How to Lower Your Credit Card Processing Fees ?


As a business owner, every coin counts, and you should aim to save as much as possible. One way to save money for your business is to save money you spend on credit card processing. If most of your customers are paying using their cards, the fees can easily add up, meaning that if you come up with a way to lower the fees, you can save a lot of money in the long run.

The beauty is there are plenty of tricks you can use to lower your credit card processing fees. Here are some of these ways:

Negotiate the fees with your processor

Did you know you can negotiate down the processing fees with your credit card processor? And it doesn’t have to be complicated as all you need to do is to set up a meeting. 

When you accept a credit card payment, plenty of players are involved. There is the issuing bank (the bank that has issued the card to the customer), the acquiring bank (the bank that accepts the funds on your behalf), a payment processor (which communicates on behalf of the acquiring bank), and the payment network (such as visa, MasterCard and others that connects to all parties).

Each player is in business, so they get a portion of the processing fee. The processing fee is often broken down into different categories that include:

Authorization costs: This is the cost of authorizing and charging a card

Discount rates: The margin that the processor charges to make a profit

Assessment fees: This is the fixed percentage paid to the payments network

Interchange rates: The base cost the merchant accepts for each card type

Fixed monthly network fees: This is the fee paid to the network every month

You can negotiate some fees while you can’t negotiate others. For example, you can’t negotiate authorization, assessment, and fixed monthly network fees. This means you have only two fees that you can negotiate: interchange and discount fees.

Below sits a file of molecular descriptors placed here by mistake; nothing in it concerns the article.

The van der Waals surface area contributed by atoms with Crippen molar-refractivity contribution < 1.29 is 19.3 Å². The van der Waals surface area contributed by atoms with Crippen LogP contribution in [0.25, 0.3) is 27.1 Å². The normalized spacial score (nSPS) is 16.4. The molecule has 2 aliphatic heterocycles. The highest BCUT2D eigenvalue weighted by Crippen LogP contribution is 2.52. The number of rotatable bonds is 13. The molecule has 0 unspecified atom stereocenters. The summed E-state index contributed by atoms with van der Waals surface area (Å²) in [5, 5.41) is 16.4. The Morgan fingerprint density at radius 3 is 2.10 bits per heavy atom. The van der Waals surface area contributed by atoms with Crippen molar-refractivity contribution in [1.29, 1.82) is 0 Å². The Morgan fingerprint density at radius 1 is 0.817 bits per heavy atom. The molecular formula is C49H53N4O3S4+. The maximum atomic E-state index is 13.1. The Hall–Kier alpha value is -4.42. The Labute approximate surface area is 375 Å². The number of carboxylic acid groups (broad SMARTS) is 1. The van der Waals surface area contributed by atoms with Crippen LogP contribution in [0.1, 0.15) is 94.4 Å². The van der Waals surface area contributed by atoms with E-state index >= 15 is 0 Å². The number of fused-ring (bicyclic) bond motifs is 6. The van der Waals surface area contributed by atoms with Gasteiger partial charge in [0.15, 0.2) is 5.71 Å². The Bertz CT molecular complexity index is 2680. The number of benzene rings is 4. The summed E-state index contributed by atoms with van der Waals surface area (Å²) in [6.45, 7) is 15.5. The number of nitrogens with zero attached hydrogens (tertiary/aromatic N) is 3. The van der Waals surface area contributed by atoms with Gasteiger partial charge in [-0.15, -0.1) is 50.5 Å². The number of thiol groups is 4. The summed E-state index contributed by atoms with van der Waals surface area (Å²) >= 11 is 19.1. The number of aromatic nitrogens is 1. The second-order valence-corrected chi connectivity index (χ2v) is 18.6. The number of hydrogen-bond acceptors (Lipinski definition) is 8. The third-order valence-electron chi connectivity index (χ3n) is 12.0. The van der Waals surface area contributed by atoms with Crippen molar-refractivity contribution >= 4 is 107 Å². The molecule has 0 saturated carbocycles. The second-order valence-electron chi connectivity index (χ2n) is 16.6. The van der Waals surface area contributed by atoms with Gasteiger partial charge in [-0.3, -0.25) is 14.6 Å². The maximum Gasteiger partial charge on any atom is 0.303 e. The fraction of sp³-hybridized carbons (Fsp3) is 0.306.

The best way to negotiate with the processors is to provide them with value, so they want your business. One thing you should leverage is your transaction volume. If you have many customers checking out using their credit cards, let the credit card processor know about it and use the high number to your advantage.

As you are negotiating, pay attention to the discount and interchange rate fees and aim to bring the fees as low as possible.

Since you have leverage, shop around for processors that will give you the best deal.

Apply a surcharge

Surcharge is where you pass the processing fees to your customer. While this is a highly effective way to reduce your fees, it comes with plenty of rules that you have to play with. For example, you can’t surcharge a prepaid or debit card.

Also, not all states allow surcharging, so before you invoke it, do your research and ensure that you aren’t breaking any rules. You don’t want to be in a court of law, do you?

Pay close attention to the pricing plan for your business

Payment processors have different pricing plans, with the most popular ones being: interchange plus, flat-rate pricing, and tiered pricing.